The case for Stavinoha is that he has played more than 300 games at the AAA level hitting .293 in that time with above average power. The knock on Stavinoha is that he won't take walks. The case for Jay is that he can play all three outfield positions, hit .288 in 152 games in Memphis, and stole 20 bases last season. His on-base percentage is also higher than Stavinoha's.

In looking to free agency to fill the last outfield spot, I imagine the Cardinals will look for a player who has played or can play all three outfield spots, especially considering the questions surrounding Colby Rasmus's durability.

Three players come to mind: Randy Winn, Ryan Church, and Reed Johnson. Upside - Winn would seem to be the Cardinals first choice - another veteran in the clubhouse and a switch hitter off the bench. Downside - Winn only hit .158 against left-handed pitching last year and might not sign somewhere he knows he will be the fourth outfielder. Ryan Church, I believe, is the most likely option. He is a career .272 hitter and has enough speed to get by anywhere in the outfield. He also seems to be the most comfortable of the three options as the fourth outfielder. The last option is Reed Johnson who hit .255 with the Cubs in limited action in '09. Johnson is a career .282 hitter who is an excellent defensive outfielder. The final plus for Johnson is that he is a former Cub, and don't we all enjoy seeing former Cubs come to St. Louis and play well? I would love to see Randy Winn in Cardinal red, but I think Ryan Church is the most likely option. Your thoughts?

Sorry for the Stat overload today guys...I dislike next level statistics as much as anyone. Crimson and Clover by Tommy James and the Shondells is the anthem of this honor of the Alabama National Championship. That's all for tonight.


Wednesday, January 6, 2010

Holliday and Hall

More information on the Matt Holliday deal:

He passed the physical today, which was the last foreseeable roadblock. The official press conference will likely take place sometime tomorrow. Though the exact time is not known, it should take place sometime in the afternoon. Bad weather in St. Louis is the reason for all the uncertainty. 

Interesting piece on pro's and con's of Holliday deal -

Chuck Brownson (The Hardball Times) looks at the Sabermetrics of the deal ( concludes that  Holliday is only worth 112.91 million based on various statistical studies and projections. Garbage. Absolute garbage. I'm not saying that, in the end, this won't be true, but we have no way of knowing this. Baseball is a game played on the field, not through computer models. The fact of the matter is that the Cardinals are a significantly better team today with Holliday than we were yesterday without him.

On to the the Hall of Fame. Mark McGwire (23.7%) and Lee Smith (47.3%) both fell well short of the 75% necessary to gain induction. Both, however, improved their tallies from last season: McGwire going from 118 to 128 votes, Smith going from 240 to 255 votes. Only Andre Dawson gained enough votes this year to be admitted to the Hall. Robbie Alomar and Bert Blyleven fail just short. Both, likely, will gain induction next year.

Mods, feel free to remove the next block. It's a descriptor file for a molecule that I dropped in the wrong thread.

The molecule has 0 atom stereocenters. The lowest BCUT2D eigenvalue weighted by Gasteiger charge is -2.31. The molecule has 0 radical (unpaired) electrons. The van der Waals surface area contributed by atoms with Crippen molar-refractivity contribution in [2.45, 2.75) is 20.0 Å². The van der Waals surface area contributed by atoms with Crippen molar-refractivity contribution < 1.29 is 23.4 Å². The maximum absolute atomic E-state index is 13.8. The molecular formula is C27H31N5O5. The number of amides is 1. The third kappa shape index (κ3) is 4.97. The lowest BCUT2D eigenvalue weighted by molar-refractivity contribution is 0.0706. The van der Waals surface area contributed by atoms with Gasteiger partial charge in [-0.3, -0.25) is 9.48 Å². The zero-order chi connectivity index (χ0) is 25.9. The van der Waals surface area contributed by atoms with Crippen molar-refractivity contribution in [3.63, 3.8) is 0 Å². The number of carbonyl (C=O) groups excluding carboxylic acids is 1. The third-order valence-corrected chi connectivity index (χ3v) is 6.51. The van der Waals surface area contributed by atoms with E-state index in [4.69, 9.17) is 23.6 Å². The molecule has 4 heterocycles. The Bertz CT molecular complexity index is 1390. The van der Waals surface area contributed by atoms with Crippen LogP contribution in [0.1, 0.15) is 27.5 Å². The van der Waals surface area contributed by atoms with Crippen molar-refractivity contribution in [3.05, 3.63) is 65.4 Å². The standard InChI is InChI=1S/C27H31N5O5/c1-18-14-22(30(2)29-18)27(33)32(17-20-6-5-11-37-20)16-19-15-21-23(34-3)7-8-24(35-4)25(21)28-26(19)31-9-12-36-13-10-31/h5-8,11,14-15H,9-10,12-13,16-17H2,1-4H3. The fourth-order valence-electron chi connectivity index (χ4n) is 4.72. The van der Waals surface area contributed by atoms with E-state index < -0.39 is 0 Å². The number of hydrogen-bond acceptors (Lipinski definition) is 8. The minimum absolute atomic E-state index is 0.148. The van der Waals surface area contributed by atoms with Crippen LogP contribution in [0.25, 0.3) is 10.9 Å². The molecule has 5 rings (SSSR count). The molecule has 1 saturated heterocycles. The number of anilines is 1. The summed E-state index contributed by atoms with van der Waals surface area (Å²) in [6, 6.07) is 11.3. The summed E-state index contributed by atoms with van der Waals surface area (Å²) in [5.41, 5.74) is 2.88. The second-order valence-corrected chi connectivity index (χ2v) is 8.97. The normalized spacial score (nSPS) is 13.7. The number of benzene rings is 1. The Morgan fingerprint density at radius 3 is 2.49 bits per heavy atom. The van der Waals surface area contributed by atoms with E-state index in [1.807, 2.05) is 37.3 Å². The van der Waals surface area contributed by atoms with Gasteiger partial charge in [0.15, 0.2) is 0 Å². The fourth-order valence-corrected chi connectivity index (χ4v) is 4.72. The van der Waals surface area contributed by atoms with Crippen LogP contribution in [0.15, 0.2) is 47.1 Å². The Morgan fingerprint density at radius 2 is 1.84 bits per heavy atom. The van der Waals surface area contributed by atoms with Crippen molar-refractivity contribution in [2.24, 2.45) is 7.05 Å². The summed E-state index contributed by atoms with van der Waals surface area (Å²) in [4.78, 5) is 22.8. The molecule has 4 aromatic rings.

Tomorrow we will go through the Cardinals bench options for 2010. I've been listening to C'mon C'mon by the Von Bondies all night, which was the theme song for the MLB Networks 30 Clubs in 30 Days Spring Training show last year. I'm siked. Only 43 more days guys, hang in there. 


Tuesday, January 5, 2010

Cardinals Offseason

Its been a busy offseason. A lot has changed and nothing has changed at the same time. Hope you all had a wonderful Christmas and have a happy new year.

With the signing of Holliday today, the Cardinals appear to be set at 7 positions (Holliday in left, Rasmus in Center, Ludwick in Right. Brendan Ryan at SS, Schumaker at 2B, Pujols at 1B, and Molina catching.). Third base is the only question. I don't take this Miguel Tejada talk seriously. Brendan Ryan had a fine year last year at shortstop. He won't drive in as many runs or hit as many bombs as Tejada but he's far better defensively and, unlike Tejada, we know exactly how old Brendan is.

David Freese appears to be the favorite at the moment to win the third-base job, despite his DWI incident last month. The Cardinals signing of Holliday virtually rules out the club looking to free agency for a third baseman. Matthew Leach estimates that the Cardinals have 6-7 million left to spend this year, and I would imagine the bulk of that will be spent on pitching.

Now to the Holliday deal. 7 years, $120 million - could be worth as much as $136 million - also includes a full no-trade clause. I don't anticipate the no-trade clause will be a problem in the future, but it would certainly be nice if that wasn't in there. Holliday is, at best, an average defensive player. If his hitting ever falls off, the Cardinals are going to have a near-impossible time moving him and be on the hook for a lot of money. Having said this, he's only 29, and this doesn't seem likely. All in all, I think this was a very good deal for both sides.

For the rest of the offseason, it'd be nice to see the Cardinals add some pitching. Right now the Cardinals have 4.5 starting pitchers (Carpenter, Wainwright, Penny, Lohse, and Blake Hawksworth/ Mitchell Boggs) and a shaky bullpen. It would be nice to add another starter, which would allow the Cardinals to keep both Blake Hawksworth and Mitchell Boggs in the bullpen for another maturation year, but I would feel comfortable with Hawksworth being the 5th starter - provided we add some bullpen help. Jaime Garcia could also conceivably be our 5th starter...but he's coming off Tommy John surgery. Ryan Franklin had a nice season last year in the closer's role, but no one is sure its duplicatable.

I would grade the Cardinals offseason thus far a B-. Signing Holliday was nice, but we have no clear plan at third base and a depleted pitching staff. The offseason will be considered a success and only a success if we can add a couple more pitchers.

That's all for now guys. 44 days until pitchers and catchers report.